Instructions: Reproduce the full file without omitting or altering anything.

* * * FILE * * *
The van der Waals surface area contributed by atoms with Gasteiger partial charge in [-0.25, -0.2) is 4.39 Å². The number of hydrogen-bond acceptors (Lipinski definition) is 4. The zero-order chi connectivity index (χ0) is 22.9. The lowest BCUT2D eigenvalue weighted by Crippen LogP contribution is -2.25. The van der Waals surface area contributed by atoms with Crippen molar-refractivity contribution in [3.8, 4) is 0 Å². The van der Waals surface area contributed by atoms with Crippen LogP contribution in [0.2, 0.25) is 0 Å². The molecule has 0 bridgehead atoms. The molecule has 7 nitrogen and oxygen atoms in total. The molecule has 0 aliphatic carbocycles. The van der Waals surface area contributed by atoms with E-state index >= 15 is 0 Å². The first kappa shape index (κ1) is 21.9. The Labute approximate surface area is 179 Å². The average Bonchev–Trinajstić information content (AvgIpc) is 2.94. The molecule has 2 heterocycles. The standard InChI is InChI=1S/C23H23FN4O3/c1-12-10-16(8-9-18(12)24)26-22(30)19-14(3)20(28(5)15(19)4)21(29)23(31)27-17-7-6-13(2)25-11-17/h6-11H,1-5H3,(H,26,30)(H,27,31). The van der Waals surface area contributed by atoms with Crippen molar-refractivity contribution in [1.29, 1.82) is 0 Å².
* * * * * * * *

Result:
The van der Waals surface area contributed by atoms with Gasteiger partial charge in [-0.25, -0.2) is 4.39 Å². The number of hydrogen-bond acceptors (Lipinski definition) is 4. The zero-order chi connectivity index (χ0) is 22.9. The lowest BCUT2D eigenvalue weighted by Crippen LogP contribution is -2.25. The van der Waals surface area contributed by atoms with Crippen molar-refractivity contribution in [3.8, 4) is 0 Å². The van der Waals surface area contributed by atoms with Crippen LogP contribution in [0.2, 0.25) is 0 Å². The molecule has 0 bridgehead atoms. The molecule has 7 nitrogen and oxygen atoms in total. The molecule has 0 aliphatic carbocycles. The van der Waals surface area contributed by atoms with E-state index >= 15 is 0 Å². The first kappa shape index (κ1) is 21.9. The Labute approximate surface area is 179 Å². The average Bonchev–Trinajstić information content (AvgIpc) is 2.94. The molecule has 2 heterocycles. The standard InChI is InChI=1S/C23H23FN4O3/c1-12-10-16(8-9-18(12)24)26-22(30)19-14(3)20(28(5)15(19)4)21(29)23(31)27-17-7-6-13(2)25-11-17/h6-11H,1-5H3,(H,26,30)(H,27,31). The van der Waals surface area contributed by atoms with Crippen molar-refractivity contribution in [1.29, 1.82) is 0 Å².